DESIGN DESCRIPTION

FIG. 5 is a block diagram depicting all the basic functions required to implement the Index Device.

B2 in FIG. 5 is a “fast ring detect” circuit, so called because conventional ring detector circuits are usually half-wave designs, and may therefore have a delay of half a cycle of the incoming ring signal before they respond. A typical ring detector circuit is shown in FIG. 2.

An embodiment of a fast ring detector is shown in FIG. 3. This circuit differs from the conventional ring detector firstly by the use of an AC-input type of opto-isolator and secondly by the elimination of the zener diode. By using the full-wave AC-type opto-isolator, the first half cycle of the ring signal will be detected regardless of its polarity. By eliminating the zener diode, the threshold effect it introduces is removed and the circuit can respond immediately to the leading edge of the ring signal rather than waiting until the leading edge climbs past the threshold level.

Block B3 in FIG. 5, the “Line Voltage Monitor” function, is an optional function required only if it is desired to implement event B) as described in the “Functional Description” section. If the ability to detect when a call is answered by a device on the phone line other then the attached telephone is not needed, then this functional block can be omitted, with a resultant reduction in cost. A preferred embodiment for the “Line Voltage Monitor” function is shown in FIG. 4.

This circuit converts the voltage between tip and ring into a pulse train on the LINEV output without violating FCC specifications for leakage current on an on-hook phone line. The higher the voltage on the line, the greater the frequency of the pulse train. By measuring the frequency of the pulses on LINEV, the voltage across the phone line can be determined. Block B4 in FIG. 5 is a DAA, or “Data Access Arrangement”. This is a standard function in telephony devices that provides line isolation, hook switch and 2-to-4-wire hybrid functionality. This can be embodied using discrete components typically including a transformer and relay, or with integrated circuits such as the Si3050 “Silicon DAA” from Silicon Labs or the CX20493 “SmartDAA” device from Conexant.

Some more sophisticated silicon DAAs, such as the Si2400 series from Silicon Labs, have the voltage monitoring capability built in. In the case of an embodiment using one of these chip sets, there would be no need to implement the Line Voltage Monitor function as a separate circuit.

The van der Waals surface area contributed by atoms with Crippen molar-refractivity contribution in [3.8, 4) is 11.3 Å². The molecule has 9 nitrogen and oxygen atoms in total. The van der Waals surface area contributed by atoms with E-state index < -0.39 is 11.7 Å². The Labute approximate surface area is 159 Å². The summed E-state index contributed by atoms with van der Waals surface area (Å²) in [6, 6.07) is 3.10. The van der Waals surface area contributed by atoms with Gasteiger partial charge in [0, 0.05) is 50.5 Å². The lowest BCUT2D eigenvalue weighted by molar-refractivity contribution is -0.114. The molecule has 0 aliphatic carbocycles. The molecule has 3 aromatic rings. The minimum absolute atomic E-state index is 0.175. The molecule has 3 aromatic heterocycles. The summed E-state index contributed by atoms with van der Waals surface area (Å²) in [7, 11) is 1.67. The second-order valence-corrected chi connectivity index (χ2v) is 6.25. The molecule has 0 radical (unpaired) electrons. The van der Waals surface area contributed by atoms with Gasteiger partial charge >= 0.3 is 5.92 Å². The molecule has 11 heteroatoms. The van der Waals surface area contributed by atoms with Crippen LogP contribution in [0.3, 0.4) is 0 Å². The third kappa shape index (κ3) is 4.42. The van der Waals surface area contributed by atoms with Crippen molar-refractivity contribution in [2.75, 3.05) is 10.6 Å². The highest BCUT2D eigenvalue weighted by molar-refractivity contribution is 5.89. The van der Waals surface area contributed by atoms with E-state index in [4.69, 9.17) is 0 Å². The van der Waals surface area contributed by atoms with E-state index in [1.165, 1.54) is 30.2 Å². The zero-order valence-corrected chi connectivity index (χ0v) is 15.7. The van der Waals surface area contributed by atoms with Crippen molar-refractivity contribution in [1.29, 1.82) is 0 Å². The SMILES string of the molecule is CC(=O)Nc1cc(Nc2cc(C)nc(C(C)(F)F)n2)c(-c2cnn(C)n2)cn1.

Block B5, “Sound Chip”, is responsible for generating the voice messages that the Index Device can play into the phone line. The ISD1416 from WinBond Electronics or the HT81012 from Holtek Semiconductor are possible embodiments of this functional block. A preferred embodiment would be to select a slightly more powerful MCU (MicroController Unit, block B7) and program the voice-generating capability into it. In this case, the “Sound Chip” function would not be implemented as a separate circuit.

The DTMF Receiver block, B6, is responsible for receiving and deciphering the digits dialed by the caller. A preferred embodiment of this function would use an MT3271 manufactured by Zarlink Semiconductor. Given a sufficiently powerful MCU, this function could also be incorporated into the MCU rather than implemented as a separate circuit.

Block B7 is the MCU. It is programmed with firmware code that monitors and controls all the other functional blocks depicted in FIG. 5.

B1 represents the block of circuitry necessary for generating the ring signal required to sound the ringer on the attached phone. A device such as the UCC3751 from Texas Instruments, the HV449 from Supertex or the PCR-SIN06V12F00 from PowerDsine could be used to embody this function.

B10 is optional. It is a loudspeaker or piezo acoustic transducer that can be used to generate sounds. If included in the embodiment, it can be used to provide audible feedback to the user, for example, key clicks and error beeps, to aid in interaction with the device. If sufficiently loud, it could also be used to produce a ringing noise, making the Ring Generator block unnecessary and lowering the cost of the Index Device accordingly. B8 is an LCD character display of sufficient size to display phone numbers and menu prompts. B9 is a 12-button keypad similar in layout to a telephone dial. Together, these comprise the user interface to the device and provide the means to view, enter, edit and delete stored phone numbers.